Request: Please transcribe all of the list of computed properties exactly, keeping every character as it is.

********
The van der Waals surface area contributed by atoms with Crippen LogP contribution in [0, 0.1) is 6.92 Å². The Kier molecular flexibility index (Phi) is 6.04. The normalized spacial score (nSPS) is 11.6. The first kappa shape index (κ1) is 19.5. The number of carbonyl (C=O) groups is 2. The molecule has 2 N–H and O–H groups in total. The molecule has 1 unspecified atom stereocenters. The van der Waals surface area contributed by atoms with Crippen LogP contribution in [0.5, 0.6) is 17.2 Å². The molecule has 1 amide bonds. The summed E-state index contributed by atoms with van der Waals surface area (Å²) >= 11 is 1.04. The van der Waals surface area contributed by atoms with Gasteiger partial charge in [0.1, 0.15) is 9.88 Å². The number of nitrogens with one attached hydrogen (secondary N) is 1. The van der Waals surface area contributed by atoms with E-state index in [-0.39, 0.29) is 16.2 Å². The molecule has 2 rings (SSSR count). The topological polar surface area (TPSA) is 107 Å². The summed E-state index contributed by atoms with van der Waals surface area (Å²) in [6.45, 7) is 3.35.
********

The van der Waals surface area contributed by atoms with Crippen LogP contribution in [0, 0.1) is 6.92 Å². The Kier molecular flexibility index (Phi) is 6.04. The normalized spacial score (nSPS) is 11.6. The first kappa shape index (κ1) is 19.5. The number of carbonyl (C=O) groups is 2. The molecule has 2 N–H and O–H groups in total. The molecule has 1 unspecified atom stereocenters. The van der Waals surface area contributed by atoms with Crippen LogP contribution in [0.5, 0.6) is 17.2 Å². The molecule has 1 amide bonds. The summed E-state index contributed by atoms with van der Waals surface area (Å²) >= 11 is 1.04. The van der Waals surface area contributed by atoms with Gasteiger partial charge in [0.1, 0.15) is 9.88 Å². The number of nitrogens with one attached hydrogen (secondary N) is 1. The van der Waals surface area contributed by atoms with E-state index in [-0.39, 0.29) is 16.2 Å². The molecule has 2 rings (SSSR count). The topological polar surface area (TPSA) is 107 Å². The summed E-state index contributed by atoms with van der Waals surface area (Å²) in [6.45, 7) is 3.35.